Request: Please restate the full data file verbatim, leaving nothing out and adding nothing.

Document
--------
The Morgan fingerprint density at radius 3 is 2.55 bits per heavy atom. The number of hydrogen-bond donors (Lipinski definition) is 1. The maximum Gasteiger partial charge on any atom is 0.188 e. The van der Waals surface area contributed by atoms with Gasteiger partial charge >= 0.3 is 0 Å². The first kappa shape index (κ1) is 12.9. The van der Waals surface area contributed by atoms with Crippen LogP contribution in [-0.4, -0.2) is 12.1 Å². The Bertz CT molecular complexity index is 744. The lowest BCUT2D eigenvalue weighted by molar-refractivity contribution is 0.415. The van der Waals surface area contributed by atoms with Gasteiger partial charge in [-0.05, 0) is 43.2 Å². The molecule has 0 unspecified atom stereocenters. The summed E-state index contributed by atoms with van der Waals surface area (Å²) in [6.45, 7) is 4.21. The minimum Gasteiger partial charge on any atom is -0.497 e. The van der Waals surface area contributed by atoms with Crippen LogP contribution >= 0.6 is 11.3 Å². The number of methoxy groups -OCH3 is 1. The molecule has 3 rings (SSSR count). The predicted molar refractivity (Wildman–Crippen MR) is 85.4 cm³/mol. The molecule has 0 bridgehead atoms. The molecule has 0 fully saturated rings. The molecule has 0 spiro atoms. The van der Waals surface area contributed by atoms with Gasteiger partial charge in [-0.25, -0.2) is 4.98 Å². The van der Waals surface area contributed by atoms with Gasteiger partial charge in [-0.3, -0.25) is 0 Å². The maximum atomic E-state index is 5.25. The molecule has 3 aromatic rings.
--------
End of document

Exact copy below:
The Morgan fingerprint density at radius 3 is 2.55 bits per heavy atom. The number of hydrogen-bond donors (Lipinski definition) is 1. The maximum Gasteiger partial charge on any atom is 0.188 e. The van der Waals surface area contributed by atoms with Gasteiger partial charge >= 0.3 is 0 Å². The first kappa shape index (κ1) is 12.9. The van der Waals surface area contributed by atoms with Crippen LogP contribution in [-0.4, -0.2) is 12.1 Å². The Bertz CT molecular complexity index is 744. The lowest BCUT2D eigenvalue weighted by molar-refractivity contribution is 0.415. The van der Waals surface area contributed by atoms with Gasteiger partial charge in [-0.05, 0) is 43.2 Å². The molecule has 0 unspecified atom stereocenters. The summed E-state index contributed by atoms with van der Waals surface area (Å²) in [6.45, 7) is 4.21. The minimum Gasteiger partial charge on any atom is -0.497 e. The van der Waals surface area contributed by atoms with Crippen LogP contribution >= 0.6 is 11.3 Å². The number of methoxy groups -OCH3 is 1. The molecule has 3 rings (SSSR count). The predicted molar refractivity (Wildman–Crippen MR) is 85.4 cm³/mol. The molecule has 0 bridgehead atoms. The molecule has 0 fully saturated rings. The molecule has 0 spiro atoms. The van der Waals surface area contributed by atoms with Gasteiger partial charge in [-0.25, -0.2) is 4.98 Å². The van der Waals surface area contributed by atoms with Gasteiger partial charge in [-0.3, -0.25) is 0 Å². The maximum atomic E-state index is 5.25. The molecule has 3 aromatic rings.